Again the trumpets sounded. Mazzantini, with a sword concealed in a muleta of bright scarlet silk, and accompanied by the chulos, approached him. The chulos flaunted their vivid cloaks, and when the bull, roused by the hated colors to new indignation, turned to chase them, they slipped aside and in the centre of the ring stood a young man dressed as airily as a dancer in a ballet, in a costume that a pin would have perforated, and before him a maddened and a gigantic brute.
In a second the bull was on him, but in that second a tongue of steel leaped from the muleta, glittered like a silver flash in the air, and straight over the lowered horns it swept and then cleaved down through the parting flesh and touched the spring of life. At the very feet of the espada the bull fell; he had not lost a drop of blood; it was the supreme expression of tauromaquia, the recognition that skill works from force.
And then the applause! There was a whirl of hats and cigars and cigarettes, and had San Sabastian been richer there would have been a shower of coin. Women kissed their hands and men held out their arms to embrace him. It was the delirium of appreciation. And Mazzantini saluted and bowed and smiled. He was quite at home, and calmer and more tranquil than any spectator. Suddenly there was a rush of caparisoned mules, ropes were attached to the dead horses, the bull was dragged out, the blood was concealed with sand, the toilet of the ring was made, the trumpets sounded and the last act of the first of the wonderful cycle of dramas was done.
There were five more bulls to be killed that day, but with their killing the action with which these pages have to deal need not be further delayed. From the box in the sombra Mr. Incoul had watched the spectacle with unemotional curiosity. Blydenburg, who had fortified himself with the contents of a pocket flask, manifested his earliest delight by shouting Bravo, but with such a disregard of the first syllable, and such an explosion of the second, that Mr. Incoul mistaking the applause for an imitation of the bark of a dog had at last begged him to desist.
The adjoining box was crowded, and among the occupants was a delicious young girl, with the Orient in her eyes, and lips that said Drink me. To her the spectacle was evidently one of alluring pathos. “Pobre caballo,” she would murmur when a horse fell, and then with her fan she would hide the bridge of her nose as though that were her organ of vision. But no matter how high the fan might be raised she always managed to see, and with the seeing there came from her compassionate little noises, a mingling of “ay” and “Dios mio,” that was most agreeable to listen to. Miss Blydenburg, who sat so near her that she might have touched her elbow, took these little noises for signals and according to their rise and fall learned when and when not to look down into the terrible ring below.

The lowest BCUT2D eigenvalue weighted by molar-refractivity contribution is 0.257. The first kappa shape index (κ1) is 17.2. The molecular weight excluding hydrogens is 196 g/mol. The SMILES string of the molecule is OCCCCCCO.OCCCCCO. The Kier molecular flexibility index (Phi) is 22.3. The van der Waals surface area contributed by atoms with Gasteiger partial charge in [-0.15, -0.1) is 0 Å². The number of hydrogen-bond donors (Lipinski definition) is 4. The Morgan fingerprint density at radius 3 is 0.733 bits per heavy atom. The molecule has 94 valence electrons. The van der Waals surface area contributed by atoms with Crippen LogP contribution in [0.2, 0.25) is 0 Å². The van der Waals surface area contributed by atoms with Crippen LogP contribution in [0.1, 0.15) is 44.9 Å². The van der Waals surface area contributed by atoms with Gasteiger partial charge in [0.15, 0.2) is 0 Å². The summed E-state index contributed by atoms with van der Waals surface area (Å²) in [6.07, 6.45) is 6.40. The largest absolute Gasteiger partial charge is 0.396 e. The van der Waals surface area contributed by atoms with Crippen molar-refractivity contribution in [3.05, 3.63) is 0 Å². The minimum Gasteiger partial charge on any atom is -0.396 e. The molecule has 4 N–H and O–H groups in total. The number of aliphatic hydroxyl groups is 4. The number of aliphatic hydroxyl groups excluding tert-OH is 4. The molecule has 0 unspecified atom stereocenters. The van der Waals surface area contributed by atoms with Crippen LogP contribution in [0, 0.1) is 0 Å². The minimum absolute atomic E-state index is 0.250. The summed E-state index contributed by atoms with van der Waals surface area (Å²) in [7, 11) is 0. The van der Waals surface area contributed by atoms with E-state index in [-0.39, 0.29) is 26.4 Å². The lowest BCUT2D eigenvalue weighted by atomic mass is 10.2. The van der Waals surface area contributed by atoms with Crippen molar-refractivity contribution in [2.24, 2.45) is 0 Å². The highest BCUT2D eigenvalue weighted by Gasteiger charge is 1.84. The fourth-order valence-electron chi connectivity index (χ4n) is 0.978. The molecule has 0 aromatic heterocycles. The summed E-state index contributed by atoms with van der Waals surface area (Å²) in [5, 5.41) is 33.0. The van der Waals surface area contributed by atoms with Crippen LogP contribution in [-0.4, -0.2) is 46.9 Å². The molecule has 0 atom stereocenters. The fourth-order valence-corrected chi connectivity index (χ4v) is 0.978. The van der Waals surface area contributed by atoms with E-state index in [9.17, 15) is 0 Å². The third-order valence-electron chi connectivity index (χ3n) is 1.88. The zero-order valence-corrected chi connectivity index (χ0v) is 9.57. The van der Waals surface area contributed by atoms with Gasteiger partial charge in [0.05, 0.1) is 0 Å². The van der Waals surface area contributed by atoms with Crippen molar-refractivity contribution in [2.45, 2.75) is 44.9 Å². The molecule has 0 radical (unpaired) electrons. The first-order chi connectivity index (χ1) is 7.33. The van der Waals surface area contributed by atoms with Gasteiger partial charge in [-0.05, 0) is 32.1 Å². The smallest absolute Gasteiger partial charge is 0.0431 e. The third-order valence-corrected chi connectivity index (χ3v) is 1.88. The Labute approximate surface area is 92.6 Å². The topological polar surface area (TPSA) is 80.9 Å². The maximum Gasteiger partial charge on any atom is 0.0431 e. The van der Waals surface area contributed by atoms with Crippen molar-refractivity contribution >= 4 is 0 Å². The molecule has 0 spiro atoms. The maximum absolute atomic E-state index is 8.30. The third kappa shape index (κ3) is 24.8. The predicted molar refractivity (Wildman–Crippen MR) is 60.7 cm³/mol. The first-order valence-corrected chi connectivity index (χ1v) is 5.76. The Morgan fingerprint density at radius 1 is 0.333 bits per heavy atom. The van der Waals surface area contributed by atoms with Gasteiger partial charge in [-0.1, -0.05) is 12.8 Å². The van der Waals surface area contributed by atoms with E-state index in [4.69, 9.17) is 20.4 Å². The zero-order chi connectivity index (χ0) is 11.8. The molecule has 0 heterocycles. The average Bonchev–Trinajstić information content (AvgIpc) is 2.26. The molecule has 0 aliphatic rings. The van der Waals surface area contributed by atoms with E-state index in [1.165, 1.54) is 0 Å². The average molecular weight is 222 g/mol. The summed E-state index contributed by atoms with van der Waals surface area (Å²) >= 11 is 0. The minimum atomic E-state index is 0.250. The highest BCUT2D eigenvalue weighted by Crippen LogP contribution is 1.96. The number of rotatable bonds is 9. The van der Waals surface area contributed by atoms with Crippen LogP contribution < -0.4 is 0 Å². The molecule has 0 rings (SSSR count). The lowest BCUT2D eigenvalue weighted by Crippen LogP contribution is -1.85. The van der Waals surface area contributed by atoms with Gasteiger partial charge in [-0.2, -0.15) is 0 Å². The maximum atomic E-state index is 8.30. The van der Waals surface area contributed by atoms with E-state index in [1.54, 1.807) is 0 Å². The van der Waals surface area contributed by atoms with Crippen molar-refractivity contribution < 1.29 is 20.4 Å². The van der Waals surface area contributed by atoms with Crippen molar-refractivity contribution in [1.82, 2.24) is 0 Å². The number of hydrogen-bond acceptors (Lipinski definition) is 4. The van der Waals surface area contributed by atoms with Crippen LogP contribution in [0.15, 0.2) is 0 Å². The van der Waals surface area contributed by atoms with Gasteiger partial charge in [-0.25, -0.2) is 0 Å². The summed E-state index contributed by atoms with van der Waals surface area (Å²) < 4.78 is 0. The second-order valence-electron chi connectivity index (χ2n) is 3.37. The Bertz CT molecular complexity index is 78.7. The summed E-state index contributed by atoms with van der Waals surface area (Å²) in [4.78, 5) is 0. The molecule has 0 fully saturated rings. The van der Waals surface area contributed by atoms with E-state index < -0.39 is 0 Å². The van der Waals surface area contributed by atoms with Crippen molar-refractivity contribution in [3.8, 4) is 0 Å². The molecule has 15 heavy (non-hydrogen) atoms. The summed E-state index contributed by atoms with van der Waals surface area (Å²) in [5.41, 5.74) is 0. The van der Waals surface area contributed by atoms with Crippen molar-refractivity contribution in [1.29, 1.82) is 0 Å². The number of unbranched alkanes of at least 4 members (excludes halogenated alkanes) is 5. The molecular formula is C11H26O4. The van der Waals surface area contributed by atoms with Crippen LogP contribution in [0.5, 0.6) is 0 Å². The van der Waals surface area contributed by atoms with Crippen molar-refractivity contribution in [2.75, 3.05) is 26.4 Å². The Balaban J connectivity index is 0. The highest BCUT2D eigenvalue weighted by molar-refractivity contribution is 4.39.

In the momentary intermission that occurred after the duel between the espada and the first bull, a mozo, guided by Karl, appeared in the box bearing with him cool liquids from the caverns beneath. Blydenburg, whose throat was parched with brandy and the strain of his incessant shouts, swallowed a naranjada at a gulp. Mr. Incoul declined to take anything, but the ladies found much refreshment in a concoction of white almonds which affects the tonsils as music affects the ear.
It was not until this potion had been absorbed that Maida began to take any noticeable interest. She had been fatigued by the drive, enervated by the heat, and the noise and clamor was certainly not in the nature of a sedative. But the almonds brought her comfort. She changed her seat from the rear of the box to the front, and sat with one arm on the balustrade, her hand supporting her delicate chin, and as her eyes followed the prowess of the bull she looked like some fair Pasiphae in modern guise.
It must have been the novelty of the scene that interested her. The light, the unusual and brilliant costumes, the agility of the actors, and the wonder of the sky, entered, probably, as component parts into any pleasure that she experienced. Certainly it could have been nothing else, for she was quick to avert her eyes whenever blood seemed imminent. The second bull, however, was far less active than the first. He had indeed accomplished a certain amount of destruction, but his attacks were more perfunctory than angered, and it was not until he had been irritated by the colored barbs that he displayed any lively sense of resentment. Then one of the banderilleros showed himself either awkward or timid; he may have been both; in any event his success was slight, and as the Spanish audience is not indulgent, he was hissed and hooted at. “Give him a pistol,” cried some – the acm? of sarcasm – “Torero de las marinas,” cried others. He was offered a safe seat in the tendidos. One group adjured the President to order his instant imprisonment. One might have thought that the tortures of the Inquisition could not be too severe for such a lout as he.
Maida, who was ignorant of the duties of a banderillero, looked down curiously at the gesticulating crowd below. The cause of their indignation she was unable to discover, and was about to turn to Mr. Blydenburg for information, when there came a singing in her ears. The question passed unuttered from her thoughts. The ring, the people, the sky itself had vanished. Near the toril, on a bench of stone, was Lenox Leigh.